“They are a lot of fun, and that’s probably why I do SWAT,” she said. “They’re a little more active, and I like to do things where I can move around and be out there.”
That’s a prevailing trait of SWAT members – they’re an active bunch who helps with special events as their schedules allow. Dee Call, the program’s head and the RSVP director for the city, says it’s convenient for people who want to help out but can’t commit to a regularly scheduled routine.
Everyone in the group is ages 55 and above; the oldest member is 97.
“I want to be like her when I grow up,” Dee said.
According to Dee, baby boomers are working later in life, which means if they want to volunteer they often need to work around a work schedule. This has created a shift for the program; where organizers used to seek out programs to place volunteers in, now they find themselves meeting community needs as they arise. For example, a volunteer may have an accounting background and will help a fledgling not-for-profit form its business model.
For each of the program’s 700 volunteers, Dee and her team keep notes on each one to properly match their skills and preferences. Some might not want to spend all day in the sun, others may only want to work weekend events that would never happen if not for SWAT. Cecelia makes sure she gets picked for events like Be-Boppin’ in the Park, a car show in Magnolia Park held every August that draws 15,000 attendees and 250 cars.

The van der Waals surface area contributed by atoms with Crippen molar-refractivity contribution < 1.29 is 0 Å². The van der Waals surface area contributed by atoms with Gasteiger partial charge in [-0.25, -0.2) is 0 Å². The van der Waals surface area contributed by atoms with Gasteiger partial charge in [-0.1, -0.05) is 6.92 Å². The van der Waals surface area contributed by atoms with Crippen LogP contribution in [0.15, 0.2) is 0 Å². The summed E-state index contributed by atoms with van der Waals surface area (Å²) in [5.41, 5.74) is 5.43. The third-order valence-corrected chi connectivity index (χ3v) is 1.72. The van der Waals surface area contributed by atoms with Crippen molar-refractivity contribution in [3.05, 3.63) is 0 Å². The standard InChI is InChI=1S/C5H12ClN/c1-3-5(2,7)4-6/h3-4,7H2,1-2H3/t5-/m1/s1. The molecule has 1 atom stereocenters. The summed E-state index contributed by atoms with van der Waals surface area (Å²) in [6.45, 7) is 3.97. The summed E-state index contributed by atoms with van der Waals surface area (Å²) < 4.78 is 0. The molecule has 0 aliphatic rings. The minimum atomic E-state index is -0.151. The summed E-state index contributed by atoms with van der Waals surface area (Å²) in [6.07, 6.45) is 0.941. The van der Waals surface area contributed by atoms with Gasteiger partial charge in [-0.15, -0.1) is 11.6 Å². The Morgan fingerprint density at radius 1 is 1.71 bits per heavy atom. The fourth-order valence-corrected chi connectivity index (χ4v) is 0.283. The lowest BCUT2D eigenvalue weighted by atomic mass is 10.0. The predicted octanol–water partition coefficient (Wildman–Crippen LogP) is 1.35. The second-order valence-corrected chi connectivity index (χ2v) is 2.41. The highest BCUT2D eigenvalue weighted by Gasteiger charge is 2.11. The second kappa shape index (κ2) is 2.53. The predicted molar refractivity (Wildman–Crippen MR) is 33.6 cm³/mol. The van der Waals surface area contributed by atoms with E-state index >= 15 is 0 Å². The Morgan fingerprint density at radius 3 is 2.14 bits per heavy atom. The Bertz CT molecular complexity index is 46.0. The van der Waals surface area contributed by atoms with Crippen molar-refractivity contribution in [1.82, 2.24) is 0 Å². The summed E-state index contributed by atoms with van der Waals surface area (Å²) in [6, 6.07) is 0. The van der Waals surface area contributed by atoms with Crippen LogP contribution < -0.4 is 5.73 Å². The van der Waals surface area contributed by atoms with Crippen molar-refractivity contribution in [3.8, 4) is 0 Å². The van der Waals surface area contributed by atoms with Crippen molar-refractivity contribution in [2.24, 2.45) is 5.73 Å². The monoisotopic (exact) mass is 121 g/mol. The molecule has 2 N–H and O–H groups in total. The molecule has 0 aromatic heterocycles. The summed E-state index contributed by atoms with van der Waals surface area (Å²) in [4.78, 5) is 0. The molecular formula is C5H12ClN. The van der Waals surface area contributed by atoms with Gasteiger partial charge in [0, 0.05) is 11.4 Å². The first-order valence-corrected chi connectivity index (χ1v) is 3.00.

Marissa Minor, one of the coordinators of that event who works for the city, said the SWAT volunteers are always there, on time, with smiles on their faces and ready to assist.
“Without a good volunteer force it would be very difficult to host our events, if not impossible,” she said.
Without SWAT, the American Cancer Society’s Discovery Store in Toluca Lake would have had a difficult time getting started - it began with a staff of one, and SWAT volunteers helped with the rest. But Dee said hers is yet another city program facing cuts this year – between the grants and city funding the program receives, it is looking at total cuts of $11,000 – about 20 percent of its budget.
“We’re lucky in the sense that the city (has been) the majority sponsor of the program for over 38 years,” Dee said. “We’re … going to be doing some fund-raisers.”
That may be a foregone conclusion – with people like Cecelia ready to pitch in, those fund-raisers won’t suffer from a lack of help.
BRYAN MAHONEY is a recent transplant to Burbank. When he’s not looking up acronyms, he can be reached at 818NewGuy@gmail.com and on Twitter at 818NewGuy.